With the help of a topical fluorescent imaging agent, cervical cancer can be identified by physicians with a hand-held microscope, according to research published in the July issue of The Journal of Nuclear Medicine. Targeting the PARP1 enzyme that is overexpressed in cervical cancer, this optical imaging technique has the potential to revolutionize cervical cancer screenings and biopsies.null
Most cases of cervical cancer are caused by the human papilloma virus (HPV), which can live in a woman’s body for years before turning cervical cells cancerous. Despite the HPV vaccination and efforts in disease prevention with screening programs, cervical cancer still has a high incidence across the globe. It remains a significant problem in public health, especially in low-resource areas where HPV incidence is typically high.
“This clinical problem could be circumvented by a simple, in vivo, non-invasive, cost-effective, point-of-care method of diagnosis. We are attempting to address this unmet clinical need by using the topically applied targeted tracer, PARPi-FL.” said Elizabeth Jewell, MD, MHSc, FACOG, FACS, attending physician on gynecologic oncology, vice chair of regional network and affiliates, director of MSK Monmouth operating rooms, and medical director of strategic partnerships at Memorial Sloan Kettering Cancer Center (MSK).
The study included cervical biopsies from animal models and human in which the expression of the PARP1 enzyme was assessed. Cervical cells from were stained with PARPi-FL and were imaged using a handheld confocal fiberoptic microscope. Researchers analyzed the expression of PARP1 in cervical cells, and histological exams were performed to verify the presence of the enzyme.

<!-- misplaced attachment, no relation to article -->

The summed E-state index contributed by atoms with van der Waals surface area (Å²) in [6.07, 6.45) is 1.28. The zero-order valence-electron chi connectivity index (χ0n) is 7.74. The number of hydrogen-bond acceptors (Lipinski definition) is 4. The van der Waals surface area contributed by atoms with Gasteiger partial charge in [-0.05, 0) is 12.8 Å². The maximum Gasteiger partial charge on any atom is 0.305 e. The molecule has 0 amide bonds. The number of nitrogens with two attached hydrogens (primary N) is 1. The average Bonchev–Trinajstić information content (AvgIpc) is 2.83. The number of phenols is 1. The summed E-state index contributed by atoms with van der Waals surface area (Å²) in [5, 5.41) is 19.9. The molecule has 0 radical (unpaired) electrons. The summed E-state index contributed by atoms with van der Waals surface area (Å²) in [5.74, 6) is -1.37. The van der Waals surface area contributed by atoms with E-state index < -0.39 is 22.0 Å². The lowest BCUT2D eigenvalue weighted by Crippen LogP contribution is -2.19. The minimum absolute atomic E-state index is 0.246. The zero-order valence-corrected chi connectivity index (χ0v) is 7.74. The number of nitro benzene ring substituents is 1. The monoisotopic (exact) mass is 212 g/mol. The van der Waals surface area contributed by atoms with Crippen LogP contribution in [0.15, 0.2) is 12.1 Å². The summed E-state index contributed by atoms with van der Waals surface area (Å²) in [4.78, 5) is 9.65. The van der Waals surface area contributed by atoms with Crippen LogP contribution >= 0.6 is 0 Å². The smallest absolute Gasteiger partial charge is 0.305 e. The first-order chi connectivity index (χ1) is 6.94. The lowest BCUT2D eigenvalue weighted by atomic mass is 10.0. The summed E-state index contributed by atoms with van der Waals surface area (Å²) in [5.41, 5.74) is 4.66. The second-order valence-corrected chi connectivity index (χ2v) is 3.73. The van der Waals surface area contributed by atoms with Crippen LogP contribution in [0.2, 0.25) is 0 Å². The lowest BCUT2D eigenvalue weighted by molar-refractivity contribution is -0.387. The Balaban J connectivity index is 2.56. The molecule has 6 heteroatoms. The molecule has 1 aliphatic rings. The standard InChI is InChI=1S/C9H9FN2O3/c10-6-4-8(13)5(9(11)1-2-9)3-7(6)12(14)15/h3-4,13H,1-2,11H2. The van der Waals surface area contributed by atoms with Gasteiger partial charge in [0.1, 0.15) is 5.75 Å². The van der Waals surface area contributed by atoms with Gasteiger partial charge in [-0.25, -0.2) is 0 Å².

When imaging biopsies that contained tumors, PARPi-FL showed higher uptake in lesions compared to surrounding normal tissue, which corresponded to PARP1 expression in those areas. The tumors cells also showed a disorganized pattern and heterogeneously shaped nuclei, which was easily discernible using PARPi-FL.
“Assessing lesions using this molecular imaging-based approach is non-invasive, safe, painless, and can potentially be used to accurately diagnose and manage the treatment of several cancers, including cervical cancer. PARPi-FL can be used to specifically identify cancer cells in real-time during colposcopy procedures and could serve as a more precise guide for biopsies or even to replace the need to biopsy altogether,” noted Paula Demetrio de Souza Franca, MD, visiting investigator at MSK.
Featured image: High grade dysplasia (carcinoma in situ) in the uterine cervix. The abnormal epithelium is extending into a mucus gland to the left of centre. This disease can progress to invasive cancer (squamous cell carcinoma) of the cervix. Credit: Haymanj/public domain
Reference: Paula Demétrio de Souza França et al, PARP1: A Potential Molecular Marker to Identify Cancer During Colposcopy Procedures, Journal of Nuclear Medicine (2020). DOI: 10.2967/jnumed.120.253575
Provided by Society of Nuclear Medicine and Molecular Imaging